Lightning Returns: Final Fantasy 13 Review: Lightning Strike-Out

Looking back on it now, those reloads were unnecessary. The game gives you plenty of time to complete all of the main quests to the point where the time limit doesn’t even feel necessary. Unless you stubbornly and continuously try to take on an enemy that’s obviously too strong for you, you should never feel like you’re short on time. The game also gives you an ability called Chronostasis, which can be used to stop the passage of time at the cost of what’s known as an energy point.

The bigger frustration with the time system in Lightning Returns comes from the time-locked gates, which prevent you from reaching specific areas during certain hours of the day. It’s incredibly annoying to be one step away from completing a sidequest, only to find out you won’t be able to get where you’re going it until midnight rolls around. And by the time midnight does roll around, chances are you’re already knee-deep in another quest and will have to wait until at least midnight the next day in order to complete the sidequest and claim its reward.

Completing sidequests is vital in Lightning Returns, even to the point where it feels strange to call them sidequests. You see, there is no traditional leveling system in the game. Instead, Lightning gets stronger every time she completes a quest. Completing a quest will net her a slight permanent boost to her hit points, strength, and/or magic, with larger quests reaping more substantial rewards.

The problem is that the vast majority of sidequests in Lightning Returns are awful.

In fact, you can replace the word “sidequests” with “errands” and it would feel more appropriate. Some exciting examples include: Checking the 14 clocks in Luxerion to make sure they’re still running; corralling six sheep back into their pen; eating at each restaurant in Yusnaan; or picking six flowers that grow in the day time and six flowers that grow in the night time. These already bad sidequests are made even worse by the fact that there are no waypoints that show you to where you need to go, nor are there waypoints to tell you where you can pick up new sidequests. What this leads to is a lot of aimless wandering, hoping to eventually find either a treasure chest, a shiny on the ground, or a new person to talk to in order to either pick up or complete a sidequest.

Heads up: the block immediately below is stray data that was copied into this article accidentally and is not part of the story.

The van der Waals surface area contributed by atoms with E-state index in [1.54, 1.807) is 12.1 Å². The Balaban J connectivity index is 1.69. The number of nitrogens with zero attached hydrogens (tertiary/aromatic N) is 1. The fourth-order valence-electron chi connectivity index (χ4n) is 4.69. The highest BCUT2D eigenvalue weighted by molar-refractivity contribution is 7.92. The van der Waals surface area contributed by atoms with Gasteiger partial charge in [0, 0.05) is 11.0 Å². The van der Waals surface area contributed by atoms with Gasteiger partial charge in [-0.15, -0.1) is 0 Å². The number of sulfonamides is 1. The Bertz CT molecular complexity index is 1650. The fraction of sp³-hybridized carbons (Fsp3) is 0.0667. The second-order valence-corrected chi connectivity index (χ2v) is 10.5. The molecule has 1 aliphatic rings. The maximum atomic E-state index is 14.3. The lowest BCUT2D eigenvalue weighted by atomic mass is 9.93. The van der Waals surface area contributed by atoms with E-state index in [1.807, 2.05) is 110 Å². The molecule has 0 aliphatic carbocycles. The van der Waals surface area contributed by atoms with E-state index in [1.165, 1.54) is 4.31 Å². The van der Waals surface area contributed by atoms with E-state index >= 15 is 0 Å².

It wouldn’t be so bad if the reasons why you were doing these errands were interesting, but they’re not. You’d think that with a premise of people living for 500 years, it would be a fertile ground for delivering some intriguing and emotional stories about survivors who were mentally strong enough to keep on living for centuries.

But that’s not the case here; hardly anyone outside of the main cast speaks like they have the weight of 500 years of experience on their shoulders, and most of the time just ask you to do things that they really could’ve done themselves.

Fortunately, Lightning Returns fares much better in the combat portions of the game. Battles offer players full control of Lightning’s movements and are less reliant on menus than in previous installments — the only time you’ll see a traditional RPG menu is when you pause the action to select either a restorative item or a special ability. Your abilities are mapped to the four face buttons of the controller and with a simple press of the right or left bumper, you can switch to a new “schemata” for a completely new set of four abilities.

Schematas are fully customizable sets of equipment that are made up of a costume, a weapon, a shield, two accessories and four abilities. By mixing and matching various pieces of equipment, you can essentially create classes that are dedicated to a specific role. There is a lot of depth to the schemata system and you’ll likely spend a lot of time experimenting with different combinations to find something that you like. Generally, you’ll want a schemata focused on strength, one for magic damage, and one to tank big attacks and/or debuff your enemies, but the fact that the option is there to create something completely out of the ordinary is very welcome.